Students can sometimes find the classroom to be an uncomfortable environment; hence, it can be difficult to persuade them to voice their thinking in front of their peers. Students’ fear of accidentally recalling incorrect answers in a classroom setting may set a domino effect of instant ridicule from their classmates, which can consequentially inhibit many of them from participating in future classroom discourse. To reduce fears, educators should foster an environment of support that encourages students to think visibly and more critically. The purpose of this article is to explore the literature, which suggests an environment that promotes creative learning and visible thinking inherently develops students’ critical thinking skills resulting in them becoming better problem solvers.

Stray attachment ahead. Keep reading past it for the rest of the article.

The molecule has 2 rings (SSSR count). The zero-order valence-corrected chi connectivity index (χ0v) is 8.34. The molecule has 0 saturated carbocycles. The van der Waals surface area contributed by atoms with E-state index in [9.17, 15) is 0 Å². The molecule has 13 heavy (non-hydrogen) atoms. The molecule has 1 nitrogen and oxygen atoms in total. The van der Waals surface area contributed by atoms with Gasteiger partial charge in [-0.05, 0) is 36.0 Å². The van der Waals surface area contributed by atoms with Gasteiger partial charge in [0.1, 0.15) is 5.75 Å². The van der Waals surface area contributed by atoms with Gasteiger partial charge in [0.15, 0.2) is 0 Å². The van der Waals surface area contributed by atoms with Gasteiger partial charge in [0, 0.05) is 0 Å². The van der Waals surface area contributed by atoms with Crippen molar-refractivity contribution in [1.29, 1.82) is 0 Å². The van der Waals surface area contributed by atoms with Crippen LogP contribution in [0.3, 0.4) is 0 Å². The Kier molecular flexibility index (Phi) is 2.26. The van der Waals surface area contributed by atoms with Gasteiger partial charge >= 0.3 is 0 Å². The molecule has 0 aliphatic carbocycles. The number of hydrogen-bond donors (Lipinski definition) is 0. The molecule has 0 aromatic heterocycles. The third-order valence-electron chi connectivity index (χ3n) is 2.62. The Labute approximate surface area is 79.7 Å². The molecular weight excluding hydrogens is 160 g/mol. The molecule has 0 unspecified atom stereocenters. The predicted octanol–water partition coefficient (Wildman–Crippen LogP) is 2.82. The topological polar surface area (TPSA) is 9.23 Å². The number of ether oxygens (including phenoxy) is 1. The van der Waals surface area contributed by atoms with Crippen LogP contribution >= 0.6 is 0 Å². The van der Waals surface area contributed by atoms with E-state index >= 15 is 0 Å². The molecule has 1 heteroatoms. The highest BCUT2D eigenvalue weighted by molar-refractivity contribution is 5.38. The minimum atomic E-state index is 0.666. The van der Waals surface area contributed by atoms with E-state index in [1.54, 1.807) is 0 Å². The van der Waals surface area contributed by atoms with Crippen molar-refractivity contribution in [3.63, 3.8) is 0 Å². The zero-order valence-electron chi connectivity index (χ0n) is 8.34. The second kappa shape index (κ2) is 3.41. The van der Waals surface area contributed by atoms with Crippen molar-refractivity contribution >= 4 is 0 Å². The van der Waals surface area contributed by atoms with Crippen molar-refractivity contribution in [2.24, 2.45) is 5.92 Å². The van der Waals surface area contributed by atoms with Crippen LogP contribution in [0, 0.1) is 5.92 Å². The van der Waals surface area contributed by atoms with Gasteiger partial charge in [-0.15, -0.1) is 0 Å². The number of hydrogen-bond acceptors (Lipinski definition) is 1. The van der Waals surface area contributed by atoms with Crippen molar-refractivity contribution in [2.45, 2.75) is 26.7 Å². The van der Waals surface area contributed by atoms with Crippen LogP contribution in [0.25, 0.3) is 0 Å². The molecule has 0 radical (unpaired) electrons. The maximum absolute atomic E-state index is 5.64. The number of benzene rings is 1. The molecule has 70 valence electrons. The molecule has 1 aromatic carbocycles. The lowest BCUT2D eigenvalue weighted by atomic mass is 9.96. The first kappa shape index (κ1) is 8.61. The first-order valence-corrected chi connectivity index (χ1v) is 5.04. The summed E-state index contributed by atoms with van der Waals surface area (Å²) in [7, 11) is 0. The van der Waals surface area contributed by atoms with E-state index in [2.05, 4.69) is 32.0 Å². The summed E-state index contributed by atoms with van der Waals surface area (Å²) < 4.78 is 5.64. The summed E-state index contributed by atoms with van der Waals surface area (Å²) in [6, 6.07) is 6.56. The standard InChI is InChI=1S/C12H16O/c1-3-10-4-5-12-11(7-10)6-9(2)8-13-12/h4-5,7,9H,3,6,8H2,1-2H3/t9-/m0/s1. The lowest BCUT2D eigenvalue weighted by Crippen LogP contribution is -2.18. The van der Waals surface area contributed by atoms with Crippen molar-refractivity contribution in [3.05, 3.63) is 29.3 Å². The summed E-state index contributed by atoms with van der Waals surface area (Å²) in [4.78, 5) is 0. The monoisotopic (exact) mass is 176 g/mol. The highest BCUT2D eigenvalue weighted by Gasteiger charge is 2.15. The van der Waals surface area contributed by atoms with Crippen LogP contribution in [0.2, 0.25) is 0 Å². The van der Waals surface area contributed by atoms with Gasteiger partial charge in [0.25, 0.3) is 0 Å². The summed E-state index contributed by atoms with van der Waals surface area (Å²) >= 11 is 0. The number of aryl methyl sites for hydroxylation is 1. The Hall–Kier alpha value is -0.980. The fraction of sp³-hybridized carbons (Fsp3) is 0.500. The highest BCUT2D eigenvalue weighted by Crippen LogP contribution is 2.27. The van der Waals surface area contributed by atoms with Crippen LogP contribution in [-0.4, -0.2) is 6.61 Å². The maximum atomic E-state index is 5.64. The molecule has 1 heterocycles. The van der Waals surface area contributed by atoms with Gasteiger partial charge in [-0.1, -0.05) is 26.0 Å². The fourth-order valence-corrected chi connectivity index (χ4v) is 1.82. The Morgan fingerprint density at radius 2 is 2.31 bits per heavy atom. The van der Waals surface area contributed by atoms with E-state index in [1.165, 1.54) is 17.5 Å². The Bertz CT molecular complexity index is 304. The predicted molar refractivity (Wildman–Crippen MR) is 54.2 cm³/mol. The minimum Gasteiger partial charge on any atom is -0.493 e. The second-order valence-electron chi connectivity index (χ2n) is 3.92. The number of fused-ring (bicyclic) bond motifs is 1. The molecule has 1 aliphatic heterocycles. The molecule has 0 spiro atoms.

Author Bio

Dr. Alanna Bowie is an assistant professor at Georgia Southwestern State University. She is the Coordinator of the Middle Grades and Secondary Education Programs.

Creative Commons License

Creative Commons Attribution-Noncommercial-No Derivative Works 4.0 License
This work is licensed under a Creative Commons Attribution-Noncommercial-No Derivative Works 4.0 License.